Yemeni naval forces seize Saudi autonomous underwater vehicle




Yemeni naval forces, supported by allied fighters from Houthi Ansarullah movement, have managed to seize a Saudi autonomous underwater vehicle (AUV) in Yemen’s territorial waters.

Brigadier Aziz Rashed, deputy military spokesman for the Yemeni army allied with Ansarullah, told the Arabic service of Russia’s Sputnik news agency on Monday that the AUV was remote controlled, and had detailed pictures of its operation zone.

Rashed identified the craft was of REMUS (Remote Environmental Monitoring UnitS) series, which are primarily used to detect mines and examine the shipwreck, and operate with WiFi and GPS trackers.

The senior Yemeni military figure noted that the AUV has an operational endurance of 24 hours, and can cruise at 5.93 knots (11 kilometers) per hour. It is used in reconnaissance missions and is capable of either storing information or transferring data via online connections.

Brigadier Aziz Rashed, deputy military spokesman for the Yemeni army allied with Ansarullah (file photo)

Rashed went on to say that Saudi Arabia, through various means, is seeking to spy on the type and number of weapons in the inventory of Yemeni military forces.

On August 12, 2017, Yemeni naval forces, backed by fighters from Popular Committees, targeted and destroyed a military vessel in a missile attack off the coast of the country’s southwestern province of Ta’izz.

A military source, speaking on condition of anonymity, told Arabic-language al-Masirah television network that the frigate was targeted with a guided missile in waters near the port city of Mukha, situated 346 kilometers south of the capital Sana’a.

On July 29, 12 Emirati troopers lost their lives and another 23 sustained injuries when their frigate was targeted with a guided missile off the coast of Mukha.

Smoke rises from al-Madinah warship in waters near the city of Hudaydah, Yemen, on January 30, 2017 after Yemeni army forces, backed by fighters from allied Popular Committees, fired a guided missile at it.

An unnamed military source told Yemen’s official SABA news agency that the vessel was heavily loaded with various munitions, and the missile attack caused a series of explosions that lasted for several hours, before water-dropping planes could extinguish the flames.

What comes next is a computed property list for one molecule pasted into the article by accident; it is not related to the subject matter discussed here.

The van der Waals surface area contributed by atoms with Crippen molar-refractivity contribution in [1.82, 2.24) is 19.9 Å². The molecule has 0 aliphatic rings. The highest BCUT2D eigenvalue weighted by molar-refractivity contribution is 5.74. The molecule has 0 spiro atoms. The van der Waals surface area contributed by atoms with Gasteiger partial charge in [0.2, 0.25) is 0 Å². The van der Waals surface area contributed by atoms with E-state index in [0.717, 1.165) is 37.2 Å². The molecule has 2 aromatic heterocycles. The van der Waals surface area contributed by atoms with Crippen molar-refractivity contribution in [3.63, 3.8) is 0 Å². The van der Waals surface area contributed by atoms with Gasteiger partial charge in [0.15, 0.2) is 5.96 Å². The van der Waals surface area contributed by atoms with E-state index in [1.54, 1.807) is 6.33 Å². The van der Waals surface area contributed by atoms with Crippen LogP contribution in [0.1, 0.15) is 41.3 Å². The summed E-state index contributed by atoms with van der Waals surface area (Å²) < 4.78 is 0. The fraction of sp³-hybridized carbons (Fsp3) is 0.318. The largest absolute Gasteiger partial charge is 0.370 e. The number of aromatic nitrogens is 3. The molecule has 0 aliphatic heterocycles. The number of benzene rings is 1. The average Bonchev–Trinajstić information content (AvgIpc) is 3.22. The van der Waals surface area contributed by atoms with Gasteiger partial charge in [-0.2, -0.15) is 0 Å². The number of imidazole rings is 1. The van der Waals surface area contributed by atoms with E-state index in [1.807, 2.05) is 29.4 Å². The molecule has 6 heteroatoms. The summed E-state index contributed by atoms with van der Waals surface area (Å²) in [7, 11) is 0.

The source added that the wounded Emirati soldiers were transported to the Eritrean port city of Assab to receive treatment.

The Yemeni navy has warned the Saudi-led military coalition, which is assisting Riyadh in its war on Yemen, against any adventurism in the Red Sea, efforts to prevent humanitarian convoys from reaching the strategic port city of Hudaydah and attacks on Yemeni fishermen.

The naval force has warned that the escalation of confrontation in the Red Sea does not serve the interests of any side, emphasizing that Yemeni fighters would not hesitate to give a befitting response to any act of aggression against their country.

Yemeni snipers kill 2 Saudi soldiers in Jizan

Meanwhile, two Saudi soldiers have been killed when the Yemeni army and fighters from the allied Popular Committees launched two separate attacks against the kingdom’s southwestern border region of Jizan in retaliation for the Riyadh regime’s campaign against the impoverished Arab country.

This photo shows Saudi border guards at the Saudi-Yemeni border in southwestern Saudi Arabia.

An unnamed military source, speaking on condition of anonymity, told Arabic-language al-Masirah television network that Yemeni snipers fatally wounded the soldiers in the al-Dokhan and Jahfan military bases of the region, located 967 kilometers southwest of Saudi Arabia’s capital Riyadh, on Monday evening.

Also on Monday, Yemeni army soldiers and their allies launched a barrage of artillery rounds at a gathering of Saudi troops in the kingdom’s southwestern region of Asir, with no immediate reports of casualties and the extent of damage caused available.

Saudi airstrike leaves two civilians dead in Hudaydah

Separately, two people were killed and as many injured when Saudi warplanes targeted a vehicle traveling along a road linking al-Garrahi and Hays districts of Yemen’s western coastal province of Hudaydah.

At least 13,600 people have been killed since the onset of Saudi Arabia’s military campaign against Yemen in 2015. Much of the Arabian Peninsula country’s infrastructure, including hospitals, schools and factories, has been reduced to rubble due to the war.

The Saudi-led war has also triggered a deadly cholera epidemic across Yemen.

According to the World Health Organization’s latest count, the cholera outbreak has killed 2,167 people since the end of April and is suspected to have infected 841,906.

Yemeni boys walk on the wreckage of a building hit by Saudi airstrikes two years ago in Sana’a, Yemen, on December 30, 2017. (Photo by Reuters)

On November 26, the United Nations children’s agency (UNICEF) said that more than 11 million children in Yemen were in acute need of aid, stressing that it was estimated that every 10 minutes a child died of a preventable disease there.

Additionally, the UN has described the current level of hunger in Yemen as “unprecedented,” emphasizing that 17 million people are now food insecure in the country.

It added that 6.8 million, meaning almost one in four people, do not have enough food and rely entirely on external assistance.